Heritage experts and community groups have also expressed concern that spreading stalls around a much larger part of the city centre than previously, including the Royal Mile, George Street and Castle Street.
Part of East Princes Street Gardens and The Mound precinct would also be used for pop-up stalls and bars again this year.
There are also worries that spreading out attractions will increase the risk of a spike in cases and a “local lockdown” having to be imposed due to difficulties in ensuring social distancing, health and safety measures, and test and trace systems, are all in place.
A city-wide ban on pop-up bars and food stalls is being demanded to avoid them competing with permanent city centre businesses during the six-week festival, which is due to get underway in November.
The Cockburn Association and the five community councils also want to see the removal of attractions like the “Big Wheel” and “Star Flyer” from East Princes Street Gardens.
It emerged last week that events company Underbelly, which has an annual contract worth up to £800,000 with the city council to run the city’s Christmas and Hogmanay events, had reached agreement with councillors on a new-look line-up.
It is aimed at ensuring some Christmas attractions can go ahead this year with social distancing measures in place, while protecting the grass in the gardens, which hosted the city’s biggest ever market last year and was not fully reopened to the public until July.
The joint statement was published ahead of councillors meeting to discuss the new-look festivities on Thursday.
It states: “We support the direction of travel away from the arrangements that caused so much damage to East Princes Street Gardens and distress to residents in 2019/20.
"We remain of the view that the gardens are not appropriate for the Big Wheel, the Star Flyer and market stalls next to the Scott Monument.
"The serious impact of the Covid-19 pandemic in terms of public health and economic uncertainty mean that the Council needs to be extra cautious and fully transparent in considering how the city chooses to celebrate Christmas and Hogmanay this winter safely.
"Recent experience from Scotland and elsewhere strongly associates the transmission of Covid-19 with food and drink establishments and it is not clear from the report how this will be managed especially given that this has been a major element of past offerings by the Christmas market.
"Enhanced security and people management for all aspects of the winter festivals is an absolute priority with respect to public protection.
“Although there is restricted access to the gardens, other dispersed elements should have the same level of management to prevent overcrowding, protect health and ensure social distancing. Even with pre-booked tickets and virtual queuing software, it is inevitable that physical arrangements will need to be put in place. This should be built into any approval process.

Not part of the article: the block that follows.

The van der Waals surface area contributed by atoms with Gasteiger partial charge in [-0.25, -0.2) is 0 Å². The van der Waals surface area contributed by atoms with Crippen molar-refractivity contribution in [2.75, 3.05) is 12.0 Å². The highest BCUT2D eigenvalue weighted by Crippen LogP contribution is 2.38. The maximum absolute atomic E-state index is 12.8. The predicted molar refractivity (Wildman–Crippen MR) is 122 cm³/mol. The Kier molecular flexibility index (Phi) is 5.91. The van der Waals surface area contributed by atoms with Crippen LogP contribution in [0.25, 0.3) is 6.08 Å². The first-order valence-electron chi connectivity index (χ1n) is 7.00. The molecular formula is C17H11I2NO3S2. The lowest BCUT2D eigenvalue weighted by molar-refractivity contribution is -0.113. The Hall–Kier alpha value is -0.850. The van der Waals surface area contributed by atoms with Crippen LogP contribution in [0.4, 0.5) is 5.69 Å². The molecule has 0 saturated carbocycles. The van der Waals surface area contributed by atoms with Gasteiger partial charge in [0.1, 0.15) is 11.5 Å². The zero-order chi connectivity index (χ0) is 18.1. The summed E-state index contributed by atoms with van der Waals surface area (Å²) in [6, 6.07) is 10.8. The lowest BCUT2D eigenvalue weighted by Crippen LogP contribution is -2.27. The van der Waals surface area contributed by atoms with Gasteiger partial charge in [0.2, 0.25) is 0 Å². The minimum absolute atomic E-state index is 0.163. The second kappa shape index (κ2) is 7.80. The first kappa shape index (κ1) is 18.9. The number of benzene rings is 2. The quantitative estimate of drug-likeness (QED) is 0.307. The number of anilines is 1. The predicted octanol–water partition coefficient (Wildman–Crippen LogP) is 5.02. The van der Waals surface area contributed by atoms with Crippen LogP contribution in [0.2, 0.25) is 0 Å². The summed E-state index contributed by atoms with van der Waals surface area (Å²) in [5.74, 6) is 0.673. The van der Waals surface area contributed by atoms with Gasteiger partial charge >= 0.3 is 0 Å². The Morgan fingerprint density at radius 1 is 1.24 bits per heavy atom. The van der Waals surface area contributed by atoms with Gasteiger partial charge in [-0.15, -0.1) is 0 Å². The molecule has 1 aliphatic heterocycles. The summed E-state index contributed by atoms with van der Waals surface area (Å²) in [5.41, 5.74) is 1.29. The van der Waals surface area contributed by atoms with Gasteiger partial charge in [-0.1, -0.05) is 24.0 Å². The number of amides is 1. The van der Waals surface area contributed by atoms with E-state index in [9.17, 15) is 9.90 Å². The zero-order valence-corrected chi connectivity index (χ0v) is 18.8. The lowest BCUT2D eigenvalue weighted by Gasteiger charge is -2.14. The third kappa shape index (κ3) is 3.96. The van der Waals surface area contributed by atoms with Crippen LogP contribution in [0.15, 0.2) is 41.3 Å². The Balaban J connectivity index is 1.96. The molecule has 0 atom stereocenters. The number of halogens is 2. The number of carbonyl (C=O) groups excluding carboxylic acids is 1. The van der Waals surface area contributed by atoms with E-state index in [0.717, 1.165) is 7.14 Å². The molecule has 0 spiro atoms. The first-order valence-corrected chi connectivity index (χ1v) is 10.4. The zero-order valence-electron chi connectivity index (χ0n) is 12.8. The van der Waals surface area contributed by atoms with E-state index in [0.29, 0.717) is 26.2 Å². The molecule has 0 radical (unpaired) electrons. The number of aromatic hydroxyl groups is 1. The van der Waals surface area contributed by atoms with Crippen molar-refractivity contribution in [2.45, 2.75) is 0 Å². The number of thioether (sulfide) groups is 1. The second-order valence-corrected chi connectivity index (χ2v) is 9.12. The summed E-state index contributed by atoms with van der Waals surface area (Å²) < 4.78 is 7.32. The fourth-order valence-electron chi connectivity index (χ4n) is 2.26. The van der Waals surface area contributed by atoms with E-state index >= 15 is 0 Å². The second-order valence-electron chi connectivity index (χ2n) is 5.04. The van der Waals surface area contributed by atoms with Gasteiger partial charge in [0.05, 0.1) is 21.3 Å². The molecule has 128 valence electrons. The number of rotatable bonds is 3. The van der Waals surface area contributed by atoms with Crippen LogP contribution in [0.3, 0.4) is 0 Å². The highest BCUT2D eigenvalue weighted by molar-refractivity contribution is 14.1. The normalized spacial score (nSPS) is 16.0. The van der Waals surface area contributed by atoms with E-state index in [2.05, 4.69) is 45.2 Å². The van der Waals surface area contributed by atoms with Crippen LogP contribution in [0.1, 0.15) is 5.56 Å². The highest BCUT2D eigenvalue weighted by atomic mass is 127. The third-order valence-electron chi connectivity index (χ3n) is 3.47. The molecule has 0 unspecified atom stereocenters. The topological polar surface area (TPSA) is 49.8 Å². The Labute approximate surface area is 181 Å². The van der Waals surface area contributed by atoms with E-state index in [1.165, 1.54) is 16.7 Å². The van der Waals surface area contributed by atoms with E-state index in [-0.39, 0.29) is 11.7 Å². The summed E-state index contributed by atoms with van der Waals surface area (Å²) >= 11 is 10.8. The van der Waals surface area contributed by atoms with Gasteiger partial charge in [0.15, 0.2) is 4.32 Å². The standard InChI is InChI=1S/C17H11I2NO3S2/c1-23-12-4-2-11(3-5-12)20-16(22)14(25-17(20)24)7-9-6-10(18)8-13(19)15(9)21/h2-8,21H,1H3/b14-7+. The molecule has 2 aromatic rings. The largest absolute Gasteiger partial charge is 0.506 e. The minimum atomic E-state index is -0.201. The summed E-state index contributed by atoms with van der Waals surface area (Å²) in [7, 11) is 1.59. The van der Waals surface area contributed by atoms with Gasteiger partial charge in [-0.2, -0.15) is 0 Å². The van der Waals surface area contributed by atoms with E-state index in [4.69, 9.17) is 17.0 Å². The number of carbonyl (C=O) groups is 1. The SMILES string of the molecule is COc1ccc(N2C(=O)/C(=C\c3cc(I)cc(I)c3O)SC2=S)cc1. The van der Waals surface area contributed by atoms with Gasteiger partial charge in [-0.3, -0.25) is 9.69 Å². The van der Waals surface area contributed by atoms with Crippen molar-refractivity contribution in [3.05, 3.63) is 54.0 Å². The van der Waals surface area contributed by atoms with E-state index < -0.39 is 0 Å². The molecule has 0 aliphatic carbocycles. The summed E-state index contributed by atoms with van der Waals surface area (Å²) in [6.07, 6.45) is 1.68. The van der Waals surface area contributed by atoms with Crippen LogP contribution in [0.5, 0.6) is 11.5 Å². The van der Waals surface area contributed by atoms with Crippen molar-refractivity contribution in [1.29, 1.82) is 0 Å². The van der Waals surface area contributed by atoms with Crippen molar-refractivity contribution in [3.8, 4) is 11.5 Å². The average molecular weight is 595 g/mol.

“No loss of public circulation space should result from measures put in place for these events. For the avoidance of doubt, such management and social distancing measures must not be a ‘Trojan Horse’ for increased commodification of public spaces including streets.
“There should be no pop-up bars and food outlets, especially as these create direct competition, not additionality, to local all-year round businesses such as bars and cafes.
"We also feel that pop-up bars would be particular problematic to the effectiveness of any test and trace system.
“The proposed dispersal of operations across the city centre does not equate to a scaled-down version of the winter festivals. It is unclear if the intention is to maintain the volume of stalls and leases to ensure financial viability.”
Terry Levinthal, director of the Cockburn Association, said: “Local businesses must come first and foremost.
"To this end, we suggest that there should be no pop-up bars or food outlets, as these act as direct competitors to local establishments who need all the help they can get.
"We welcome the significant reduction in presence in East Princes Street Gardens, and the apparent deletion of the space deck that caused such controversy last year.
"We have advocated a full risk management process as well as enhanced security and people management requirements ensuring that any social distancing or other public safety guidelines are robustly adhered to. The paper going to the council was light on detail.
"As such, we continue to have concerns about what might happen on the ground.”
A spokeswoman for Underbelly said: “We have enjoyed working collaboratively to ensure the council’s vision for the winter festivals can become a reality.
"Working together, our absolute priority is public safety and our aim for both events is to put Edinburgh first.
“Once agreed by the council, we are confident these will be events the city will be proud of, which will support the community and preserve the city’s global status as a destination for Christmas and Hogmanay.
"We are very excited about the events and, once the council has reached its decision, we look forward to working further with the council and other key partners on the delivery of the programme, with the number one priority of public safety.”
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